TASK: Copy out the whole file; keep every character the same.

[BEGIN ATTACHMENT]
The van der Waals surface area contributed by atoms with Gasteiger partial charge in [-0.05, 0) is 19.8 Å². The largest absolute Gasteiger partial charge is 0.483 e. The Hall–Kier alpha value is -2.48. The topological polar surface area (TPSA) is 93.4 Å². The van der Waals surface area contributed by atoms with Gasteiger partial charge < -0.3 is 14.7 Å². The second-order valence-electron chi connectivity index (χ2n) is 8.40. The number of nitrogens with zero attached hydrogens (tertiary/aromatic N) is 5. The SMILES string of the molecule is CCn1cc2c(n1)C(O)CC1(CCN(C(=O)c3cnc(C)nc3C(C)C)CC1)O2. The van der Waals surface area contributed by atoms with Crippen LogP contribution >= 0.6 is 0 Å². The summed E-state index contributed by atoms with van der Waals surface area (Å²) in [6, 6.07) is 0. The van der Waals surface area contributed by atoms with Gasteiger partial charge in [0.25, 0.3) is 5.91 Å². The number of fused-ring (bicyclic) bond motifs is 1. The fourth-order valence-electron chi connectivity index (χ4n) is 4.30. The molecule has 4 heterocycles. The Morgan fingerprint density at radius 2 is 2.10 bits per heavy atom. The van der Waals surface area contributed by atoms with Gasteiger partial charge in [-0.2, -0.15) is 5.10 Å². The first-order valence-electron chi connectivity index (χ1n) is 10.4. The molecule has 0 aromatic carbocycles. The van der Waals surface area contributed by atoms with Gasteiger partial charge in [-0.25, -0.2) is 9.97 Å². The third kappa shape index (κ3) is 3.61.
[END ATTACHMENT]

The van der Waals surface area contributed by atoms with Gasteiger partial charge in [-0.05, 0) is 19.8 Å². The largest absolute Gasteiger partial charge is 0.483 e. The Hall–Kier alpha value is -2.48. The topological polar surface area (TPSA) is 93.4 Å². The van der Waals surface area contributed by atoms with Gasteiger partial charge < -0.3 is 14.7 Å². The second-order valence-electron chi connectivity index (χ2n) is 8.40. The number of nitrogens with zero attached hydrogens (tertiary/aromatic N) is 5. The SMILES string of the molecule is CCn1cc2c(n1)C(O)CC1(CCN(C(=O)c3cnc(C)nc3C(C)C)CC1)O2. The van der Waals surface area contributed by atoms with Crippen LogP contribution >= 0.6 is 0 Å². The summed E-state index contributed by atoms with van der Waals surface area (Å²) in [6, 6.07) is 0. The van der Waals surface area contributed by atoms with Gasteiger partial charge in [0.25, 0.3) is 5.91 Å². The number of fused-ring (bicyclic) bond motifs is 1. The fourth-order valence-electron chi connectivity index (χ4n) is 4.30. The molecule has 4 heterocycles. The Morgan fingerprint density at radius 2 is 2.10 bits per heavy atom. The van der Waals surface area contributed by atoms with Gasteiger partial charge in [-0.2, -0.15) is 5.10 Å². The first-order valence-electron chi connectivity index (χ1n) is 10.4. The molecule has 0 aromatic carbocycles. The van der Waals surface area contributed by atoms with Gasteiger partial charge in [-0.25, -0.2) is 9.97 Å². The third kappa shape index (κ3) is 3.61.